Thinking of Our Veterans This #MemorialDay

Memorial Day graphic

I’m thinking about the men in my family who served our nation on this Memorial Day.

Two of my ancestors fought for the Union during the Civil War: one from Pennsylvania (my dad’s side of the family) and the other for West Virginia (my mom’s side of the family.) Both were wounded, one at Gettysburg, the other at the Battle of the Wilderness.

cannons

Memorial Day dates back to 1865, shortly after the end of the Civil War, when people in both North and South put decorations on the graves of those who fell in what is still the bloodiest war in American history. The holiday was called Decoration Day before the name was changed to Memorial Day.

My dad volunteered for service in World War II in August of 1942. He first tried to join the Navy as a Seabee, but was turned down for being underweight. He never was a large man, maybe 5’7″ tall. So he went across the hall to the Army Air Corps and enlisted. (He always said that in those days, the Army would take you if you could see light and hear thunder. He was quite the joker.) He worked on the ground crew of the bombers keeping the sights adjusted so the bombs would hit their target. He served first in North Africa and then in Italy.

My brother joined the Air Force right out of high school and served in the Pacific area as the Korean War was ending. I still have the doll he sent me from the Philippines.

In 2015 and again in 2016, I visited the Normandy landing beaches and the American cemetery in Colville. Learning about the D-Day landings and then seeing the rows of crosses really hits home the tremendous sacrifices made by our Allied soldiers that day. The experience is moving and humbling.

American cemetery

Grave markers at American cemetery, Colville, France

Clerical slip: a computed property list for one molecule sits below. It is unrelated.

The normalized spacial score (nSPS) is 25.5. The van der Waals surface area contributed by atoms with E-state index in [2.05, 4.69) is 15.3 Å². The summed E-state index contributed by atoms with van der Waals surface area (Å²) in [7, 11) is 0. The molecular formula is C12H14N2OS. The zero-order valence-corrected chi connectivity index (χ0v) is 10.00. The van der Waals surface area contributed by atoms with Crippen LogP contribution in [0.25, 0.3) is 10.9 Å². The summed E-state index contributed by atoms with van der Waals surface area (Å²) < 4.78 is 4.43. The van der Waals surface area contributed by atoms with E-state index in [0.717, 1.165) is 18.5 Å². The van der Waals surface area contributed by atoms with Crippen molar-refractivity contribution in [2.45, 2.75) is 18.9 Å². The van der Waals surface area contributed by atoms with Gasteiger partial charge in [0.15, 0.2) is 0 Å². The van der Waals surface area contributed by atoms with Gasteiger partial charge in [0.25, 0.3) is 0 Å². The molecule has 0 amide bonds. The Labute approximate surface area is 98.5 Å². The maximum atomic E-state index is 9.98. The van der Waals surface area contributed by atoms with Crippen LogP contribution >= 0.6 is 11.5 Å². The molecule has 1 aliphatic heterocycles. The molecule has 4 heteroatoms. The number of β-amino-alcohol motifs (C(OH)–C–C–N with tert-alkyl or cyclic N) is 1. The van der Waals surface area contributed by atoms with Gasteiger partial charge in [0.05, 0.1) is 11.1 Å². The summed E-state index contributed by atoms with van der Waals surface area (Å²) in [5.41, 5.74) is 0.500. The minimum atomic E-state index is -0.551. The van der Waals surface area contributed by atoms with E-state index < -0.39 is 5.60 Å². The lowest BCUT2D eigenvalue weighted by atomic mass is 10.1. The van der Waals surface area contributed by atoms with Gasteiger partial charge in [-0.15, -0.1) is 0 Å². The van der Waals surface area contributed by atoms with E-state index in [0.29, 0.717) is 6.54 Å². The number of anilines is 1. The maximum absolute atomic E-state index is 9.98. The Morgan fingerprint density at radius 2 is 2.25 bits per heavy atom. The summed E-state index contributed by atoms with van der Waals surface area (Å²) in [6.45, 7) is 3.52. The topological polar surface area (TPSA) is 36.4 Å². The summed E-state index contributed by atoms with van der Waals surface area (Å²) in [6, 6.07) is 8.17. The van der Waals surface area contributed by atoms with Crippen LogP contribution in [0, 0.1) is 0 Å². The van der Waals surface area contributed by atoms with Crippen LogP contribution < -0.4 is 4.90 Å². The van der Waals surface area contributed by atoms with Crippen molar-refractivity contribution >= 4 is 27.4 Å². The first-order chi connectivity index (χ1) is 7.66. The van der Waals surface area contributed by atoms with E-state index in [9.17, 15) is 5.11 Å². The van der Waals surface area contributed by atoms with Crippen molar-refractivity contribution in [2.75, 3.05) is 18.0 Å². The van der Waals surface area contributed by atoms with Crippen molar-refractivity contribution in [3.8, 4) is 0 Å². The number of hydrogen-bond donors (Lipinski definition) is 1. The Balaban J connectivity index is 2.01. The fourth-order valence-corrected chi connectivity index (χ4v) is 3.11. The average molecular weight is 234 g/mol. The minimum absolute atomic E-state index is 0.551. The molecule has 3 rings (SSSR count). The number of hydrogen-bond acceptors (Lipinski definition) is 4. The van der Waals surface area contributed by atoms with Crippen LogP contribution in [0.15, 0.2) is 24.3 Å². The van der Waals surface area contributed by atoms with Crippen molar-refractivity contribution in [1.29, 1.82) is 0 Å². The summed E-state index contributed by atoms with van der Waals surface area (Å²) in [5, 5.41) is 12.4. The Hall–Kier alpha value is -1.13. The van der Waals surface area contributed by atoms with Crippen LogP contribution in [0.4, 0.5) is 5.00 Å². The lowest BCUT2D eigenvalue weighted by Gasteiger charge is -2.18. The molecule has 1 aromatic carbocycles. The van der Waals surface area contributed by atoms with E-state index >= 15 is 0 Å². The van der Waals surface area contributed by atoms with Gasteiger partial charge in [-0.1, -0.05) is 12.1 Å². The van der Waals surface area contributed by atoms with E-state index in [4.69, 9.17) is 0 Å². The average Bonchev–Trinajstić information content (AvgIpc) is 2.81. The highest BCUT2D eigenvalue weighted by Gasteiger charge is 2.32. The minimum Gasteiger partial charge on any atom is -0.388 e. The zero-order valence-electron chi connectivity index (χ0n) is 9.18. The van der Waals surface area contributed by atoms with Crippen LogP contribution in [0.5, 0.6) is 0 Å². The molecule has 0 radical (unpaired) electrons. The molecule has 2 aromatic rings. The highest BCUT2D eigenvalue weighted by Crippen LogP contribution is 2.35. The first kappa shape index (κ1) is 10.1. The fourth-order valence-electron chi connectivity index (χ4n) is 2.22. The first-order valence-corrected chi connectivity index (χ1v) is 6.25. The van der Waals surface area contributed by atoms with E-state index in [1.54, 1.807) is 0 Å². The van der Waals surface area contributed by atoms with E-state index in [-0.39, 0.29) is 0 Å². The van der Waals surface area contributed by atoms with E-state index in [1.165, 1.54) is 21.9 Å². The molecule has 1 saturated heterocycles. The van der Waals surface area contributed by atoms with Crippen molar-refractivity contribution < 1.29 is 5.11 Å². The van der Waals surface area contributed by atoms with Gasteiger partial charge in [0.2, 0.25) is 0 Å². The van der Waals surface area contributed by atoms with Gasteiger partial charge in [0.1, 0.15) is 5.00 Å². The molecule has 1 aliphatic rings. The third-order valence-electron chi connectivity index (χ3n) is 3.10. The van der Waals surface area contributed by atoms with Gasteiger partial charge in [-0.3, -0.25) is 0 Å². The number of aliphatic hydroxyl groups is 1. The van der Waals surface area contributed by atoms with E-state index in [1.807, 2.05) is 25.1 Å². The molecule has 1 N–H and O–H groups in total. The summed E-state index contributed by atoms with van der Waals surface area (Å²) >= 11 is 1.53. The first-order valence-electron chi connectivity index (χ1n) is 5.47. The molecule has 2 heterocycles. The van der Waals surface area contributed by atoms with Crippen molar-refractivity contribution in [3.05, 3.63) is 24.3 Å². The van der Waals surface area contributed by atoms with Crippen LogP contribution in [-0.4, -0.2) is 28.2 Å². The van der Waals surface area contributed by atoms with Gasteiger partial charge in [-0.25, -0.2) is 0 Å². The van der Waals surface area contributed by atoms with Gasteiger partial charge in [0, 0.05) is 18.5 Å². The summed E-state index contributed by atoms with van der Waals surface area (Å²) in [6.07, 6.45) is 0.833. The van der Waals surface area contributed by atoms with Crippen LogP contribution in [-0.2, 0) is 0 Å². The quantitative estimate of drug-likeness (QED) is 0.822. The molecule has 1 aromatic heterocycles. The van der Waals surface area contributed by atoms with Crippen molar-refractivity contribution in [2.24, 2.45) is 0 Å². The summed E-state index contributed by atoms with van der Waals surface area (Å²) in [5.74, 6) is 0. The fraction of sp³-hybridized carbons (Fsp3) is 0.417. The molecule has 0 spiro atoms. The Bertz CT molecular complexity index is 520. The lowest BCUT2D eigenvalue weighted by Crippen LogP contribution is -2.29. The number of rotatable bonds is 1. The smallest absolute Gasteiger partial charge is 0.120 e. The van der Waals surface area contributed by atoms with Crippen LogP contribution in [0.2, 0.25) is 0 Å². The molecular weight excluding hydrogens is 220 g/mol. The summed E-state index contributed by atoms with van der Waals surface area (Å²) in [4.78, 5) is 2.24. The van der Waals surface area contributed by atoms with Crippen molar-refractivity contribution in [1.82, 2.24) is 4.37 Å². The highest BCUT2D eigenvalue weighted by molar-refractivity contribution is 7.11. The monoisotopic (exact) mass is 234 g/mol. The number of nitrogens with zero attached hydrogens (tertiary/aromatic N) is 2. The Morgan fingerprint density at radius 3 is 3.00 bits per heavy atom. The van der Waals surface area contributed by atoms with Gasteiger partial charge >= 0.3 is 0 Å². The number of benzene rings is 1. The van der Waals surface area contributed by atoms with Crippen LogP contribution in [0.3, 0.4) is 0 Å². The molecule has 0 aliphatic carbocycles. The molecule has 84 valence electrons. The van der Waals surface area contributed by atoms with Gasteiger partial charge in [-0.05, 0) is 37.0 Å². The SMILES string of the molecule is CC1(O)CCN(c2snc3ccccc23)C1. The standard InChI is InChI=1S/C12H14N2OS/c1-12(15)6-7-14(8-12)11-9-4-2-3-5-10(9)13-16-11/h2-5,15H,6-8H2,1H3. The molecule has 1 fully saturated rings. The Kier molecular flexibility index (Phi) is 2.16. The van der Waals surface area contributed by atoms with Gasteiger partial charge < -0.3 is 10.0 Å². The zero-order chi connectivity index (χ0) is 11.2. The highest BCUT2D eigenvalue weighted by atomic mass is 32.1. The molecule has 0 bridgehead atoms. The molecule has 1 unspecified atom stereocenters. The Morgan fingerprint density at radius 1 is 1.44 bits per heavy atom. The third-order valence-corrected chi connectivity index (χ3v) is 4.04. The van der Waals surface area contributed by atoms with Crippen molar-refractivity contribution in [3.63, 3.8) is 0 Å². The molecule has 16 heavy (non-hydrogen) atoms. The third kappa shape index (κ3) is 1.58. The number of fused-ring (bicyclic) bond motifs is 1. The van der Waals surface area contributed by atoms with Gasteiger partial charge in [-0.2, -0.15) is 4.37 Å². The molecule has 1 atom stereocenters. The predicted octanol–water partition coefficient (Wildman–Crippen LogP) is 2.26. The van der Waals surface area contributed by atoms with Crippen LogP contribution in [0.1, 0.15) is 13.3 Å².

Wishing you all a joyful and meaningful Memorial Day.

Linda

Dublin’s Easter Rebellion Revisited #TuesdayTravels #Ireland #history

Tuesday Travels

My new Tuesday Travels banner.

I haven’t done a Tuesday Travels post in a while but today we’re revisiting Dublin in honor of the 102nd anniversary of Ireland’s Easter Rebellion.

The uprising began on April 24, 1916 while the United Kingdom was in the midst of World War I. Rebels from the secret the Irish Republican Brotherhood, led by Patrick Pearse, streamed into Dublin from the countryside. The armed men attacked government buildings and seized the General Post Office. After initial success, they declared Irish independence.

Dublin post office

The historic General Post Office, Dublin, Ireland.

However, the British launched a counteroffensive and the rebellion was crushed after only five days. The Irish people were initially not supportive of the rebellion, but the harsh measures meted out to the rebels stirred public resentment. The leaders of the uprising, including Pearse and James Connolly, were executed and became instant martyrs. When I visited Dublin Castle, we learned about the execution of the prisoners and visited a room dedicated to their memory.

Armed protests broke out and in 1921, a vote was held. 26 of Ireland’s 32 counties voted for independence and the Irish Republic was born. The other counties remain part of Northern Ireland, in the United Kingdom.

Statue of Michael Collins

When I was in Ireland, we took a day excursion to west County Cork where I saw this statue of Michael Collins, who participated in the Easter Rebellion and went on to be a leader of Sinn Fein and the Irish Republican Army. In Jan. 22, he became Chairman of the Provisional Government of the Irish Free State until his assassination in August 1922.

Irish history is turbulent and disturbing, but quite fascinating. I’d love to see more of the Emerald Isle some day.

Linda